Storm surge event East London June 2015

The East London Museum has been documenting the effects of high seas and storm surges along the east coast of SA, particularly the coastline north and south of East London for the past 20 years.

During the first week of this month high seas pounded the coast culminating in a strong storm surge on the 5th June 2015. Evidence of this is illustrated in the collage of photos below taken at Chintsa Bay (the day after the storm).

Chintsa Bay 6th June 2015

Chintsa Bay 6th June 2015. Credit: East London Museum

Primary coastal dunes are no longer protected by the formation of embryonic dune formations (with associated pioneering plant species [to stabilise the dunes]) and in some instances the regular storm surges are cutting the dunes back into the dune slacks.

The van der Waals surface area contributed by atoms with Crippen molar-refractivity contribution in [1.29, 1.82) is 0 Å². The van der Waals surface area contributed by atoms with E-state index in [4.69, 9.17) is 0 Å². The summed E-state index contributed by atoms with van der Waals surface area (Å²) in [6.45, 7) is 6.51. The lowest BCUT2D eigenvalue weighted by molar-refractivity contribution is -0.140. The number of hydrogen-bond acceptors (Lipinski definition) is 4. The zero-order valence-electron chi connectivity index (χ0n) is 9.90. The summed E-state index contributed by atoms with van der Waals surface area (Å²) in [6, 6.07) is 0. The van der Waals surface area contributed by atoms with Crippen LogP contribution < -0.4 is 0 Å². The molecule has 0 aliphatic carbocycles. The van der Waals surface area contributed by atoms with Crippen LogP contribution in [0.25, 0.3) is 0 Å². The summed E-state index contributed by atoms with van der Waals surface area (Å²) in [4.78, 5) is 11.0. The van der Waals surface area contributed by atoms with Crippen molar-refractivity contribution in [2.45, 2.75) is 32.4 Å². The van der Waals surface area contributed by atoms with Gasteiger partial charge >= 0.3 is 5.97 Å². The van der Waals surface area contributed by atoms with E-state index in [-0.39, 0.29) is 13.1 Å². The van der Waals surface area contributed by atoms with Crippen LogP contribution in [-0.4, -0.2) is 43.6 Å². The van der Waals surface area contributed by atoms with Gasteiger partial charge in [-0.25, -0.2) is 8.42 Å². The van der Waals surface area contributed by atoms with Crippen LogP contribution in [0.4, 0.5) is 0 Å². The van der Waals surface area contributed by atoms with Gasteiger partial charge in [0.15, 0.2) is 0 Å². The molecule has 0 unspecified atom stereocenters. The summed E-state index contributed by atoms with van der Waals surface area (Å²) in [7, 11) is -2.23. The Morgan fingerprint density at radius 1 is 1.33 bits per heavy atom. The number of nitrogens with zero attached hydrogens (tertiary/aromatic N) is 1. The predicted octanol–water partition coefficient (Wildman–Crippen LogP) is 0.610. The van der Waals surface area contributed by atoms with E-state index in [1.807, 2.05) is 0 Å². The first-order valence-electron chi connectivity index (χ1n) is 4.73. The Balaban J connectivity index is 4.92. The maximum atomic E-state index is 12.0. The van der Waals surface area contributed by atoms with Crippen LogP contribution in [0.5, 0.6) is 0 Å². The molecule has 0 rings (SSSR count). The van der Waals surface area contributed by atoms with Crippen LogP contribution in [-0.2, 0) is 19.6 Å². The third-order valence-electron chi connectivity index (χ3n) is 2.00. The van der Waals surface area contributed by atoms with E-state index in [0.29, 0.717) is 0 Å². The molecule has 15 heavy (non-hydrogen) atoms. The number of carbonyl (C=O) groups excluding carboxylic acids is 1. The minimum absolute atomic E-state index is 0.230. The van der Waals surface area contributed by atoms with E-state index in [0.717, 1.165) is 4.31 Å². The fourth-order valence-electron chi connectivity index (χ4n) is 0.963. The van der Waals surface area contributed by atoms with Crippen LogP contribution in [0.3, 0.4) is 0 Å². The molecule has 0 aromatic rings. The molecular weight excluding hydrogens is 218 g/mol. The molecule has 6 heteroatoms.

There are recent examples of ‘plugs’ being opened in the primary dunes which drain the dune slacks resulting, in part, in the die-off of various plant and tree species.

Storm Surge Cintsa6

Credit: East London Museum

Changing climatic conditions in the oceans along the coast may contribute to the increased number of storm surges (per unit time) and the higher energy displacement (through wave action) onto the shore-line.

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About East London Museum Science

Conservation Biologist East London Museum South Africa
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